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Soc Sci Med. 2009 Nov;69(10):1501-5. doi: 10.1016/j.socscimed.2009.08.039. Epub 2009 Sep 16.

Parental education and children's online health information seeking: beyond the digital divide debate.

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1
Department of Sociology, Temple University, Philadelphia, PA 19122, USA. bzhao001@temple.edu

Abstract

Research has shown that increasing numbers of teenagers are going online to find health information, but it is unclear whether there are disparities in the prevalence of online health seeking among young Internet users associated with social and economic conditions. Existing literature on Internet uses by adults indicates that low income, less educated, and minority individuals are less likely to be online health seekers. Based on the analysis of data from the Pew Internet and American Life Project for the US, this study finds that teens of low education parents are either as likely as or even more likely than teens of high education parents to seek online health information. Multiple regression analysis shows that the higher engagement in health seeking by teens of low education parents is related to a lower prevalence of parental Internet use, suggesting that some of these teens may be seeking online health information on behalf of their low education parents. Implications of these findings are discussed in relation to the issues of the digital divide and digital empowerment.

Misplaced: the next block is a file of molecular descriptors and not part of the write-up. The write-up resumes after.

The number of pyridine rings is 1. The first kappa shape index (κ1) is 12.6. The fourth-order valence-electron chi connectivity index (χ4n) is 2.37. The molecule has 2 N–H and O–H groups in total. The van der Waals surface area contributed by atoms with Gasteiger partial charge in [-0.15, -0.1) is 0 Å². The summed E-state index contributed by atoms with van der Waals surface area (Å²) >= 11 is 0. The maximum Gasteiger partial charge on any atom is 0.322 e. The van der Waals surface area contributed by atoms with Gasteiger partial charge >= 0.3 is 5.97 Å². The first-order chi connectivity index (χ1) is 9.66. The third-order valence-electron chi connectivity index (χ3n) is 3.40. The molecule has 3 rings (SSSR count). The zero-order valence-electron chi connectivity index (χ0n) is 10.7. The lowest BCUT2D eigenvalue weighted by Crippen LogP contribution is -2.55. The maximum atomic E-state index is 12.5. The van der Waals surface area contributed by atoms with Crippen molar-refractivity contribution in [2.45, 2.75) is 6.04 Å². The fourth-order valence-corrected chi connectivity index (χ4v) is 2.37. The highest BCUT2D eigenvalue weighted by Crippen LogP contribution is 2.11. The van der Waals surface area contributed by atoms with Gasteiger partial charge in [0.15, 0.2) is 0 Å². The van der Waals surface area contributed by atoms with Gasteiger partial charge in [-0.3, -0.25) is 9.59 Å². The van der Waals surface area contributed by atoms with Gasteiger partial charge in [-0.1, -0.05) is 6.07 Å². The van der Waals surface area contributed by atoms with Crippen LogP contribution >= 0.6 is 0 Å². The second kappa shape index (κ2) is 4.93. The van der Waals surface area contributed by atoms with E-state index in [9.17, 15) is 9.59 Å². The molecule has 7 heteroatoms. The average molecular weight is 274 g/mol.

PMID:
19765874
DOI:
10.1016/j.socscimed.2009.08.039
[Indexed for MEDLINE]
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